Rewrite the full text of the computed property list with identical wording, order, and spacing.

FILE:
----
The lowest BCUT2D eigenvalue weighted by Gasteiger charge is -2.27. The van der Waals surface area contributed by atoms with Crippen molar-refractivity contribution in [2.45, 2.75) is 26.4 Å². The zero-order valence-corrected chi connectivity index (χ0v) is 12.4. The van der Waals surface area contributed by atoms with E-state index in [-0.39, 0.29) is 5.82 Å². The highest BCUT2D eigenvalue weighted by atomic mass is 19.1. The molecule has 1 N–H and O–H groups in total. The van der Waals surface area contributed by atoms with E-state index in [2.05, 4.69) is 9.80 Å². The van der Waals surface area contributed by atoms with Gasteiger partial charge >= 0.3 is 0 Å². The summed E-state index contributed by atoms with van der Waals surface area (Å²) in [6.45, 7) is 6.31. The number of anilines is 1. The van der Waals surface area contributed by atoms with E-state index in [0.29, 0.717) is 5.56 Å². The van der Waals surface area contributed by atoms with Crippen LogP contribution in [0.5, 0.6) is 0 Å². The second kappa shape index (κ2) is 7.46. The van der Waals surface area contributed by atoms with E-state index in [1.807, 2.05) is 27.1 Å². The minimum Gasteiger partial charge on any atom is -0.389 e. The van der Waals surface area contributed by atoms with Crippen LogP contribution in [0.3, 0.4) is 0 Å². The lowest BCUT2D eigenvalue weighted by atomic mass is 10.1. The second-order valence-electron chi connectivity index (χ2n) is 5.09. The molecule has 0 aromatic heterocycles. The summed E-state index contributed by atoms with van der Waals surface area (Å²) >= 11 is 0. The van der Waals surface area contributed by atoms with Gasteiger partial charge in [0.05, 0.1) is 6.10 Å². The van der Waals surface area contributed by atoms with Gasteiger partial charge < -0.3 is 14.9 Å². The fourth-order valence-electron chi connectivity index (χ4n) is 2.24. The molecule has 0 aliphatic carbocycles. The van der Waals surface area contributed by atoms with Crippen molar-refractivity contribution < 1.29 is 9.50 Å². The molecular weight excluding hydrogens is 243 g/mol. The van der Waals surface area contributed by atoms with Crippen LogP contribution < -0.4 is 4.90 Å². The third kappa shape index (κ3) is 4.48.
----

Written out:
The lowest BCUT2D eigenvalue weighted by Gasteiger charge is -2.27. The van der Waals surface area contributed by atoms with Crippen molar-refractivity contribution in [2.45, 2.75) is 26.4 Å². The zero-order valence-corrected chi connectivity index (χ0v) is 12.4. The van der Waals surface area contributed by atoms with E-state index in [-0.39, 0.29) is 5.82 Å². The highest BCUT2D eigenvalue weighted by atomic mass is 19.1. The molecule has 1 N–H and O–H groups in total. The van der Waals surface area contributed by atoms with E-state index in [2.05, 4.69) is 9.80 Å². The van der Waals surface area contributed by atoms with Gasteiger partial charge >= 0.3 is 0 Å². The summed E-state index contributed by atoms with van der Waals surface area (Å²) in [6.45, 7) is 6.31. The number of anilines is 1. The van der Waals surface area contributed by atoms with E-state index in [0.29, 0.717) is 5.56 Å². The van der Waals surface area contributed by atoms with Crippen LogP contribution in [0.5, 0.6) is 0 Å². The second kappa shape index (κ2) is 7.46. The van der Waals surface area contributed by atoms with E-state index in [1.807, 2.05) is 27.1 Å². The minimum Gasteiger partial charge on any atom is -0.389 e. The van der Waals surface area contributed by atoms with Crippen LogP contribution in [0.3, 0.4) is 0 Å². The lowest BCUT2D eigenvalue weighted by atomic mass is 10.1. The second-order valence-electron chi connectivity index (χ2n) is 5.09. The molecule has 0 aromatic heterocycles. The summed E-state index contributed by atoms with van der Waals surface area (Å²) >= 11 is 0. The van der Waals surface area contributed by atoms with Gasteiger partial charge in [0.05, 0.1) is 6.10 Å². The van der Waals surface area contributed by atoms with Gasteiger partial charge < -0.3 is 14.9 Å². The fourth-order valence-electron chi connectivity index (χ4n) is 2.24. The molecule has 0 aliphatic carbocycles. The van der Waals surface area contributed by atoms with Crippen molar-refractivity contribution < 1.29 is 9.50 Å². The molecular weight excluding hydrogens is 243 g/mol. The van der Waals surface area contributed by atoms with Crippen LogP contribution < -0.4 is 4.90 Å². The third kappa shape index (κ3) is 4.48.